- When writing for the web, it’s important to remember that that people don’t read websites – they scan them. With that in mind, make sure you get right to the point. Use short sentences. Like this. And this. Avoid lengthy diatribes consisting of technical jargon that run on forever and never seem to get to the point of the story, which is to say, don’t write a sentence like the one you’re currently reading.
- Use lists when possible:
- Users can scan them quickly.
- Keep them pithy.
- Essential information is most easily remembered in groups of no more than 7-10 items.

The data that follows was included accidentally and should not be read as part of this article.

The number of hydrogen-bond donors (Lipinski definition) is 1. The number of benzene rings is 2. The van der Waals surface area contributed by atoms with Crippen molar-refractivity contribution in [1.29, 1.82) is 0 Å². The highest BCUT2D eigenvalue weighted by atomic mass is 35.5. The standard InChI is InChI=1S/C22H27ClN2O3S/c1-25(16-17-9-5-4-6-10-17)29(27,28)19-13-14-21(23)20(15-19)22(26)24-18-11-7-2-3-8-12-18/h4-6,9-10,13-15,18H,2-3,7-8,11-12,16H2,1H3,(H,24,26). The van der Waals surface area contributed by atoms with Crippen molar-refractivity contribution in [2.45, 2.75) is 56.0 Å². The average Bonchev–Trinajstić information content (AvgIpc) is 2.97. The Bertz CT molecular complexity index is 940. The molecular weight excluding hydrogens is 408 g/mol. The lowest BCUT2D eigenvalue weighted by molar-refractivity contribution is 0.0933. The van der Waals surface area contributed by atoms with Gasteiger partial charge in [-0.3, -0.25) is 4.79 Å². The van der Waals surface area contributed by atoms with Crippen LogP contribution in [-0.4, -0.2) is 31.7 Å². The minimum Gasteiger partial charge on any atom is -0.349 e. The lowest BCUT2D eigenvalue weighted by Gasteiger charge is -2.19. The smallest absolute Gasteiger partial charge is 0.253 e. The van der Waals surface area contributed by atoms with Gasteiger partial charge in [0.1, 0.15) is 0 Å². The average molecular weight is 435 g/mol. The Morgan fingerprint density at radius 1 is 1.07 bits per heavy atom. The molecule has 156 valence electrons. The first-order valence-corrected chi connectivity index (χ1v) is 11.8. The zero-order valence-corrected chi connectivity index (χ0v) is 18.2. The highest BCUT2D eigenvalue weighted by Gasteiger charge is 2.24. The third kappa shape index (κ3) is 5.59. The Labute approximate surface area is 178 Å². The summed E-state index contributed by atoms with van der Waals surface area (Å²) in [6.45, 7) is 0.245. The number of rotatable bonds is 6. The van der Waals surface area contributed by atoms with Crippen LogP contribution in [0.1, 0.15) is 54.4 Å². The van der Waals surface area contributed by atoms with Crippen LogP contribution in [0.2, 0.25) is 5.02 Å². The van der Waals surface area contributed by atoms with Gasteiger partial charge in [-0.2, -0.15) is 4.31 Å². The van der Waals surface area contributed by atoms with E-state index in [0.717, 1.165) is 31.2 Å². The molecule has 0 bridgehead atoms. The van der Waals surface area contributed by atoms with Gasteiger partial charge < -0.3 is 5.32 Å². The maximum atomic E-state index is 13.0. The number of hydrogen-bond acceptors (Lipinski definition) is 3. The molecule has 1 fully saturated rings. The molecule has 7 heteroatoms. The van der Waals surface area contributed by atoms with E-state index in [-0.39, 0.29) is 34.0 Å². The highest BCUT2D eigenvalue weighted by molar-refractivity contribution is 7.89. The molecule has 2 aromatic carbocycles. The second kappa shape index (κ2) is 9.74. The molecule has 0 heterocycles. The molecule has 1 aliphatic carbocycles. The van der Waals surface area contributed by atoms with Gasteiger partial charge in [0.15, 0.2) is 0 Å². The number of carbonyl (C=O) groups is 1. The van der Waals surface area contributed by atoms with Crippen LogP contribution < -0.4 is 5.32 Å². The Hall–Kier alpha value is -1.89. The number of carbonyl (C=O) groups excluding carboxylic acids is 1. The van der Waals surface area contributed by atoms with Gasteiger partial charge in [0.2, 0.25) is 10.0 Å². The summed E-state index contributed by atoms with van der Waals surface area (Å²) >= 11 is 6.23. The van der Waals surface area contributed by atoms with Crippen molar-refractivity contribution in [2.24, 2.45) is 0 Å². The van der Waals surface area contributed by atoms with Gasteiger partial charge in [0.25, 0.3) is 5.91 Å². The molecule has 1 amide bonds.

- Include links. Your web audience expects interactivity. It’s what differentiates us from the animals. Have you ever seen a zebra click a hyperlink? No, you haven’t. I rest my case. Links also act as markers that stand out on the page, drawing users’ attention and further engaging them.
- Proofread your werk! Content generation on the web is all about building your brand’s authority. Nothing makes you look weaker than spelling errors or poor grammar on the web. If you can’t write, don’t. Hire someone who can. Many web design firms employ copywriters who can translate your notes and bullet points into web copy that performs.
- Use the “active voice.” Your online audience wants to be assured that, in the words of the immortal Biz Markie, “Oh baby, you got what I need.”
Do say: “My widgets will fix your sink and buy you Springsteen tickets.”
Don’t say: “Your sink will be fixed and your Nickleback tickets will be purchased by my widgets.”